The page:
The TST is well known to have diminished sensitivity in the setting of immunocompromised hosts. False-negative results in TST were reported, for example, in elderly people and in malnutrition [8, 9]. A recent study suggested that T-cell assays identified more immunocompromised patients with LTBI than did the TST . Because these new T-cell assays rely on measuring specific acquired cell-mediated immune responses, any immunomodulating factors affecting cellular immunity in vivo may impact on the test performance in vitro . However, the correlation between the degree of immunocompetence and specific IFN-γ responses is not clear. Furthermore, most studies have analysed data from T-cell assays as dichotomous results using a single cutoff value, and little work has been done on validation of thresholds in consideration of immunological diversity. There is epidemiological evidence to support the use of risk-stratified cutoff values, as in the interpretation of TST . However, no such data exist presently for T-cell assays. We hypothesized that the appropriate positive cutoff value in QFT for diagnosing LTBI would be different in immunocompetent populations and immunosuppressed hosts with impaired cell-mediated immunity. The objective of this study is therefore to identify immune-related clinical indicators associated with the degree of antigen-specific IFN-γ production using a large immunologically unselected population with obvious TB infection. Secondly, based on these findings, we revised the threshold values of QFT for populations with different immune status in clinical practice.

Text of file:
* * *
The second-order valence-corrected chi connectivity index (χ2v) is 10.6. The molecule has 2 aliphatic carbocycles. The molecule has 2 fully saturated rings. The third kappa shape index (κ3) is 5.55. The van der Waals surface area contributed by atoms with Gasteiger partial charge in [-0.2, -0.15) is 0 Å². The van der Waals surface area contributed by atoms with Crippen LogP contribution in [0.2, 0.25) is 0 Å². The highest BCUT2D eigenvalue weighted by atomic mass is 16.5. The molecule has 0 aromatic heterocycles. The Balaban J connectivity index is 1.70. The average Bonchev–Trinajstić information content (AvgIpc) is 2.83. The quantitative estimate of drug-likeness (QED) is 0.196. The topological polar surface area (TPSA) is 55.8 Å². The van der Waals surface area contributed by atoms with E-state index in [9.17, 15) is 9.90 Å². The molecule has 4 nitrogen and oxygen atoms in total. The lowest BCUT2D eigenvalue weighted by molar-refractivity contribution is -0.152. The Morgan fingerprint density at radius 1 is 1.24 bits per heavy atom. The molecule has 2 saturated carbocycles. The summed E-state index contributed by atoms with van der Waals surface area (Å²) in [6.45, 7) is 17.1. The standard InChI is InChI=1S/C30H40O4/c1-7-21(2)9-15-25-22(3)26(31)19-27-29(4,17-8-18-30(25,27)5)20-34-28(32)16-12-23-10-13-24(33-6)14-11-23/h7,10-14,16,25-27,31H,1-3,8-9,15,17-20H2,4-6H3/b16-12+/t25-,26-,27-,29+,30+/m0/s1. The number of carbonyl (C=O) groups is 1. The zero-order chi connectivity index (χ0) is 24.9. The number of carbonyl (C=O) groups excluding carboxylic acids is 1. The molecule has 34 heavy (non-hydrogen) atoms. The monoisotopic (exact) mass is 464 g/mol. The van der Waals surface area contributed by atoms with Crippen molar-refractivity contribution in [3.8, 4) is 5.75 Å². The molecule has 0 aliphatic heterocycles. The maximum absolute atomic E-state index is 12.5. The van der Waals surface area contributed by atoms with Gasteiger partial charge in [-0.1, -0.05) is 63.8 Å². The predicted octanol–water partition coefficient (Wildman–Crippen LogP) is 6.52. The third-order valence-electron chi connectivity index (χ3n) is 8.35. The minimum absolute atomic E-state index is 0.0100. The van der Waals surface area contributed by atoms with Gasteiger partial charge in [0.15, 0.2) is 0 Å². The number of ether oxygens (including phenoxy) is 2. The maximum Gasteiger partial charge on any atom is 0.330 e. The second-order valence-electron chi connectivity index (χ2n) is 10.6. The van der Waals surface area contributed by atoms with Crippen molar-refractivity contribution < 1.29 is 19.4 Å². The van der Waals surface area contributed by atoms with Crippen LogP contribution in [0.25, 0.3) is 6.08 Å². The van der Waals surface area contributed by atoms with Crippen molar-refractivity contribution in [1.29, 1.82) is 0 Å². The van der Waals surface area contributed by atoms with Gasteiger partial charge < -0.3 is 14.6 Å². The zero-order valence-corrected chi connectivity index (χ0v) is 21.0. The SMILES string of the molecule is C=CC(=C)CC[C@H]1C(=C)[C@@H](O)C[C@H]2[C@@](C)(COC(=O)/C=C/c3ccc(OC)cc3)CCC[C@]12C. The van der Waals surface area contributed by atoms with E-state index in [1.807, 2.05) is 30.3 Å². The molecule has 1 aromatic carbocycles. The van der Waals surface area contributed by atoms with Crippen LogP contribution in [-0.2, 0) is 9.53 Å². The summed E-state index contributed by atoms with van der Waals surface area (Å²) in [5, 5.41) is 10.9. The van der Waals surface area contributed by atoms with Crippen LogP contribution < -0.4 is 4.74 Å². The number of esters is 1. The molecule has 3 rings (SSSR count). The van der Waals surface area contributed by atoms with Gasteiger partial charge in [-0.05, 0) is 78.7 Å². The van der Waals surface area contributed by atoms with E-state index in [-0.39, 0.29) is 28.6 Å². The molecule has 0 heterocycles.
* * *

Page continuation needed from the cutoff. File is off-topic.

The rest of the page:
From January 2006 to October 2008, new patients and healthy subjects in our hospital verbally consenting to the study were consecutively enrolled after the research protocol was approved by the institutional review board of National Tokyo Hospital (IRB). QFT assay is now approved by national medical insurance in Japan and should be indicated to diagnose TB infection in clinical practice. IRB approves a verbal informed consent for QFT assay. QFT was prescribed by hospital physicians for inpatients and outpatients in any ward, without any influence of the investigators. For all patients recruited into the study, information on their previous medical history, clinical symptoms and signs, and radiological and microbiological data were collected at the time of enrollment. Bronchial lavage fluid samples obtained by bronchofiberscopy were collected and cultured for mycobacteria when it was judged necessary. Clinicians did not take QFT results into account for their final diagnosis. Several routine laboratory tests for clinical diagnosis were simultaneously performed. We also routinely performed QFT on healthy employees at the start of their employment. We collected information on history of prior TB, previous working in any healthcare settings or recent exposure to a patient with active TB and other TB risk factors such as taking immunosuppressive drugs.
2.2. Whole Blood QuantiFERON-TB Gold Assay
The test was performed according to the manufacturer’s instructions. The interpretation of the results was performed according to the guidelines proposed by CDC . Previously we evaluated that this test would have 74% sensitivity in all patients including HIV-negative immunosuppressive patients . However, it was increased to 88% in patients with peripheral lymphocyte counts ≥1000 cells/mm3. Two specialized technicians running the test in our hospital were completely blinded to individual clinical information and final diagnosis.
2.3. Statistical Analysis